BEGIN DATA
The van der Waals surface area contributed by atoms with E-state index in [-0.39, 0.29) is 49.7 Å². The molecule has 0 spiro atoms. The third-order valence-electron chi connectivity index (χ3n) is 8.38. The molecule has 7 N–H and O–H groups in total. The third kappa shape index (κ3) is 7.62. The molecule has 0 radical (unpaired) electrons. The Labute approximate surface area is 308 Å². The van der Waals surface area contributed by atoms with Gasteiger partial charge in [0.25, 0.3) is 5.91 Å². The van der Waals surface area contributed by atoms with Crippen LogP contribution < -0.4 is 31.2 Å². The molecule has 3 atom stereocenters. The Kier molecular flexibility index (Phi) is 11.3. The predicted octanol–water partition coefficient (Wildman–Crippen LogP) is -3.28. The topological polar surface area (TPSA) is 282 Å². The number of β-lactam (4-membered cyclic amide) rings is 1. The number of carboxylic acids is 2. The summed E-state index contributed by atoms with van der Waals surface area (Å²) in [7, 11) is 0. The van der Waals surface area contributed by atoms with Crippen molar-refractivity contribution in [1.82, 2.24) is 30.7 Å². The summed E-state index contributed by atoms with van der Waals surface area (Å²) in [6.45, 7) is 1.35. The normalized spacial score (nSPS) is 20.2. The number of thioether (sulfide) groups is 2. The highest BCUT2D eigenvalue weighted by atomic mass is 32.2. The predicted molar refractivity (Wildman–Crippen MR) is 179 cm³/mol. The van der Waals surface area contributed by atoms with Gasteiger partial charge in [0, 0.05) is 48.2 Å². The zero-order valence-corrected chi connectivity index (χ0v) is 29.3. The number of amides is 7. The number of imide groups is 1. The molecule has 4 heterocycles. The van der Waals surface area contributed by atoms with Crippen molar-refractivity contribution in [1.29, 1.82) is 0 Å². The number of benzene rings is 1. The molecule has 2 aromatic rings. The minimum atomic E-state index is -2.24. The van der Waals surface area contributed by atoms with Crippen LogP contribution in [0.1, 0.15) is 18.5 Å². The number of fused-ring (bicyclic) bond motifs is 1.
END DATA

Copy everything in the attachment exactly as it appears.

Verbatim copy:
The van der Waals surface area contributed by atoms with E-state index in [-0.39, 0.29) is 49.7 Å². The molecule has 0 spiro atoms. The third-order valence-electron chi connectivity index (χ3n) is 8.38. The molecule has 7 N–H and O–H groups in total. The third kappa shape index (κ3) is 7.62. The molecule has 0 radical (unpaired) electrons. The Labute approximate surface area is 308 Å². The van der Waals surface area contributed by atoms with Gasteiger partial charge in [0.25, 0.3) is 5.91 Å². The van der Waals surface area contributed by atoms with Crippen LogP contribution < -0.4 is 31.2 Å². The molecule has 3 atom stereocenters. The Kier molecular flexibility index (Phi) is 11.3. The predicted octanol–water partition coefficient (Wildman–Crippen LogP) is -3.28. The topological polar surface area (TPSA) is 282 Å². The number of β-lactam (4-membered cyclic amide) rings is 1. The number of carboxylic acids is 2. The summed E-state index contributed by atoms with van der Waals surface area (Å²) in [7, 11) is 0. The van der Waals surface area contributed by atoms with Crippen molar-refractivity contribution in [1.82, 2.24) is 30.7 Å². The summed E-state index contributed by atoms with van der Waals surface area (Å²) in [6.45, 7) is 1.35. The normalized spacial score (nSPS) is 20.2. The number of thioether (sulfide) groups is 2. The highest BCUT2D eigenvalue weighted by atomic mass is 32.2. The predicted molar refractivity (Wildman–Crippen MR) is 179 cm³/mol. The van der Waals surface area contributed by atoms with Gasteiger partial charge in [0, 0.05) is 48.2 Å². The zero-order valence-corrected chi connectivity index (χ0v) is 29.3. The number of amides is 7. The number of imide groups is 1. The molecule has 4 heterocycles. The van der Waals surface area contributed by atoms with Crippen molar-refractivity contribution in [1.29, 1.82) is 0 Å². The number of benzene rings is 1. The molecule has 2 aromatic rings. The minimum atomic E-state index is -2.24. The van der Waals surface area contributed by atoms with Crippen LogP contribution in [0.1, 0.15) is 18.5 Å². The number of fused-ring (bicyclic) bond motifs is 1.